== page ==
Sunday, September 17, 2006
Santa Monica boulevard has got to be one of the gayest places in the states. They have rainbow flags flying in the median and even the luggage stores put out rainbow displays. Hmmm... Where did that rainbow come from anyhow? Was it from the Wizard of Oz and the Friends of Dorothy?
Friday, September 15, 2006
This is the town of Albion. The South of France has many small towns, a good percentage of which have nearby ruins of large castles and manors. Most were built out of huge blocks of stone. Some fortresses were even carved into the mountainside itself.
As opposed to the United States, where large cities sprawl seemingly forever across flat expanses of land, many of the towns in the South of France were built on the tops of hills and moutains where they commanded protective views of the surrounding countryside. The farmers would go down into the surrounding lowlands to tend to their fields and livestock during the day but spent the nights in the safety of tightly packed, often walled towns.
Tuesday, September 12, 2006
The last warm days of Summer are slowing fading into Fall and everyone, even here in La Redonne, France along the Mediteranean, is trying to get in some sun and oudoors activities before heading back to a dreary Fall/Winter of work. This photo was taken on the last day of the 6 week French Summer vacation. This group of divers at La Redonne, France were, waiting for a scuba boat to take them out to the dive spot.
Saturday, September 09, 2006
This one is for you science buffs. Remember that Darwin discovered an orchid in Africa (an Angraecum) with a long nectary. He had predicted, based on this nectary that there existed a moth that had evolved a similarly long proboscis to reach down into that lengthy nectary for food.
This moth (in Carry le Rouet) was buzzing around like a hummingbird, hovering from flower to flower. In the picture, you can see that it had a long, coiled proboscis that it would unwind to sip nectar from the bouganvilliae flowers. In similar fashion, there is probably a flower in the south of France that has a similarly long nectary that this moth regularly feeds on for which it evolved the long proboscis.
Friday, September 08, 2006
This old man was trying to get his dog to come into the ocean with him. Admittedly, the water at Carry Le Rouet (in the South of France, along the Mediteranean) was pretty nippy. That didn't stop this older gentleman from trying to go on a swim with his dog. The big furry dog, however, wanted nothing of it.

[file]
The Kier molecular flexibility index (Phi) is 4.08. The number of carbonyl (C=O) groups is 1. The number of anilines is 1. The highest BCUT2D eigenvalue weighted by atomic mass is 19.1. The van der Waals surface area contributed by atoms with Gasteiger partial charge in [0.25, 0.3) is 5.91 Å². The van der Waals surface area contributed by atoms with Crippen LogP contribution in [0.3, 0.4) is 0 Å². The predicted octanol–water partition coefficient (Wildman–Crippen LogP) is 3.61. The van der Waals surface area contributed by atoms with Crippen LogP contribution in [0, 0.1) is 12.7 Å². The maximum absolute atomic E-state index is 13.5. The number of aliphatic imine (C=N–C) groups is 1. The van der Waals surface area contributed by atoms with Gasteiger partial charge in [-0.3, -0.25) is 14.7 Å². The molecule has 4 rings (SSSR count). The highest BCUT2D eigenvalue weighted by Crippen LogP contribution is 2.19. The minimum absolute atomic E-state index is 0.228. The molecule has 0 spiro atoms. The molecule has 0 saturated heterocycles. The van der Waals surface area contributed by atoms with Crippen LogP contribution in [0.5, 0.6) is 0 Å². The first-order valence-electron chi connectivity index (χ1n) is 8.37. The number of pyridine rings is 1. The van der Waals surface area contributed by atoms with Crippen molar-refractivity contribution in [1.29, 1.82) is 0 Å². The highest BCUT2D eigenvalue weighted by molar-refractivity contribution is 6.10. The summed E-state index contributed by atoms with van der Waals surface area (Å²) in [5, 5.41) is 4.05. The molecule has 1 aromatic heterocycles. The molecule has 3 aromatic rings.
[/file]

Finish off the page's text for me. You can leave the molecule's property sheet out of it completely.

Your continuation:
Thursday, September 07, 2006
Fish are hard to take pictures of in the wild unless you can find one that's curious enough to stay close to the camera. Not so in the Seaquarium in Camargue where the fishes have nowhere to run. However, they ask that you not use a flash so it helps to have a digital camera that is capable of taking low light pictures. This picture is of an Apogon kuderni.
I thoroughly enjoyed the Seaquarium. Of course, I enjoy most aquariums. I wanted to see what the native mediteranean fish looked like. Ironically, there were many of the same fish genera that I've seen in the Pacific including things like goat fish, morays and trigger fish. They're not as flashy as their Pacific cousins but are still quite pretty.
I had thought that Europe, after thousands of years of civilization, would be jam packed with people. Cities would be butting up against each other and wilderness would be all but gone. However, what I found in the South of France was huge expanses of rugged, mountainous terrain, large tracts of whispering pines, wild flowers, waterfowl and all sorts of wildlife. Beyond the castles and the people, the countryside was very lush and beautiful.
This huge powder-blue dragonfly cooperated, albeit briefly, by posing on some dry kindling. There were also golden-yellow dragonflies that shimmered in the sun, deep rich red dragonflies and more butterflies than you could shake a stick at. If you go to Europe, by all means see the castles, but save time to hike in the forests and wetlands as well. You will be glad you did.
Sunday, September 03, 2006
There is a Provence hiking trail called Sentier des Ocres where the sandstone is banded in amazing shades of red, yellow, white and orange. The sandstone has eroded over the years and leaves the pathway covered in red-orange sand. As for me, I left with sneakers full of red-orange sand and orange toes on my white athletic socks. The path is lined with lush pines, chestnuts and wild flowers and is an easy hike from the parking area, providing some very dramatic and colorful views.
Friday, September 01, 2006
At one of the beaches, a woman in a wet suit had been diving for mussels and turbo-snails. The operculums gleamed a beautiful orange-brown in the sun. She told us they were called the Eyes of St. Lucy (les yeux de St. Lucy) and were used to ward off the "evil eye." The snails, she said, where great boiled and served with aiole (kind of a garlic mayonaise sauce).
We went to Carry Le Rouet, a small town along the Mediteranean coast, with a nice harbor. There are a few beaches further along the coast all of which were very popular today. I'm told that they get much more crowded in the Summer although they seemed quite full as it was. The water was fairly cool, perhaps in the high sixties, and was a beautiful, clear blue. A cool ocean breeze kept the air very comfortable in spite of the cloudless skies.